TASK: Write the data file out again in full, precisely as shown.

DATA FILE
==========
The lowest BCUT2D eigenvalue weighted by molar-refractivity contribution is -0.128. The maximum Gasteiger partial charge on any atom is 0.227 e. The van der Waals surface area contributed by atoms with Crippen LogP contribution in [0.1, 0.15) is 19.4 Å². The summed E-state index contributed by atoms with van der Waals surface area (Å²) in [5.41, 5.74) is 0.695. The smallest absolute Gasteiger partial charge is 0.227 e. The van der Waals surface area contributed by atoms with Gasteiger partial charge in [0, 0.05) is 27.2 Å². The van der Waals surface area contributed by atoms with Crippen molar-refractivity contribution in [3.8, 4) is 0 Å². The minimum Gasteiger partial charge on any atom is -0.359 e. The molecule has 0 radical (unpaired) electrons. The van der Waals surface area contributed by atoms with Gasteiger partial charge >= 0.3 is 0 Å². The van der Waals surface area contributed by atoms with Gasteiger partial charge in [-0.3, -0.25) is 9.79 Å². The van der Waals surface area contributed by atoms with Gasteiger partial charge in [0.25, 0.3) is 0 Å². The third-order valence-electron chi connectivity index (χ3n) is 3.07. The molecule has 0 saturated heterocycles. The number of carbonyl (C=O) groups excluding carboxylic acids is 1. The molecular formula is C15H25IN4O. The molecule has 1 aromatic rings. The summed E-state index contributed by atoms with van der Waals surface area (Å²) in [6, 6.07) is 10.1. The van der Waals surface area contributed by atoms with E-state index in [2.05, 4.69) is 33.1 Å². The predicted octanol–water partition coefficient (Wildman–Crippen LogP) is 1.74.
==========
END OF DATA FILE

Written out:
The lowest BCUT2D eigenvalue weighted by molar-refractivity contribution is -0.128. The maximum Gasteiger partial charge on any atom is 0.227 e. The van der Waals surface area contributed by atoms with Crippen LogP contribution in [0.1, 0.15) is 19.4 Å². The summed E-state index contributed by atoms with van der Waals surface area (Å²) in [5.41, 5.74) is 0.695. The smallest absolute Gasteiger partial charge is 0.227 e. The van der Waals surface area contributed by atoms with Gasteiger partial charge in [0, 0.05) is 27.2 Å². The van der Waals surface area contributed by atoms with Crippen molar-refractivity contribution in [3.8, 4) is 0 Å². The minimum Gasteiger partial charge on any atom is -0.359 e. The molecule has 0 radical (unpaired) electrons. The van der Waals surface area contributed by atoms with Gasteiger partial charge >= 0.3 is 0 Å². The van der Waals surface area contributed by atoms with Gasteiger partial charge in [-0.3, -0.25) is 9.79 Å². The van der Waals surface area contributed by atoms with Gasteiger partial charge in [0.25, 0.3) is 0 Å². The third-order valence-electron chi connectivity index (χ3n) is 3.07. The molecule has 0 saturated heterocycles. The number of carbonyl (C=O) groups excluding carboxylic acids is 1. The molecular formula is C15H25IN4O. The molecule has 1 aromatic rings. The summed E-state index contributed by atoms with van der Waals surface area (Å²) in [6, 6.07) is 10.1. The van der Waals surface area contributed by atoms with E-state index in [2.05, 4.69) is 33.1 Å². The predicted octanol–water partition coefficient (Wildman–Crippen LogP) is 1.74.